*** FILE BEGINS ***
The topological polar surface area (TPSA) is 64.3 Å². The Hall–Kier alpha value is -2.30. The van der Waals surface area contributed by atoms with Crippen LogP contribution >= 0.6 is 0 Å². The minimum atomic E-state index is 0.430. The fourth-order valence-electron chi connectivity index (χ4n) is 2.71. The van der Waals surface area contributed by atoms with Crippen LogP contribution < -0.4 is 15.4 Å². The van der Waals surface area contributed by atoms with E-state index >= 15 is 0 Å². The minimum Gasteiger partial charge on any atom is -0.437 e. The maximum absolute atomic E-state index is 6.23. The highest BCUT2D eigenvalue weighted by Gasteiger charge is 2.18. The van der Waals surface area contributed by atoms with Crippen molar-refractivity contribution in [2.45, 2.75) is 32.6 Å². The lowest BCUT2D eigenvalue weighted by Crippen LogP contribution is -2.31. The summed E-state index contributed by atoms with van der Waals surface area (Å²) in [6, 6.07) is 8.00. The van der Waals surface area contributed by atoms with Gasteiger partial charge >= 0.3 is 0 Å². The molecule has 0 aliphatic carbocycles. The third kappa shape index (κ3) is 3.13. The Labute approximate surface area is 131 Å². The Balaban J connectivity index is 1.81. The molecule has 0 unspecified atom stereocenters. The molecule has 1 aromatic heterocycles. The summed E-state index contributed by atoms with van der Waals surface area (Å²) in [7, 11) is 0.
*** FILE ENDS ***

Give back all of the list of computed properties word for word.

The topological polar surface area (TPSA) is 64.3 Å². The Hall–Kier alpha value is -2.30. The van der Waals surface area contributed by atoms with Crippen LogP contribution >= 0.6 is 0 Å². The minimum atomic E-state index is 0.430. The fourth-order valence-electron chi connectivity index (χ4n) is 2.71. The van der Waals surface area contributed by atoms with Crippen LogP contribution < -0.4 is 15.4 Å². The van der Waals surface area contributed by atoms with E-state index >= 15 is 0 Å². The minimum Gasteiger partial charge on any atom is -0.437 e. The maximum absolute atomic E-state index is 6.23. The highest BCUT2D eigenvalue weighted by Gasteiger charge is 2.18. The van der Waals surface area contributed by atoms with Crippen molar-refractivity contribution in [2.45, 2.75) is 32.6 Å². The lowest BCUT2D eigenvalue weighted by Crippen LogP contribution is -2.31. The summed E-state index contributed by atoms with van der Waals surface area (Å²) in [6, 6.07) is 8.00. The van der Waals surface area contributed by atoms with Gasteiger partial charge >= 0.3 is 0 Å². The molecule has 0 aliphatic carbocycles. The third kappa shape index (κ3) is 3.13. The Labute approximate surface area is 131 Å². The Balaban J connectivity index is 1.81. The molecule has 0 unspecified atom stereocenters. The molecule has 1 aromatic heterocycles. The summed E-state index contributed by atoms with van der Waals surface area (Å²) in [7, 11) is 0.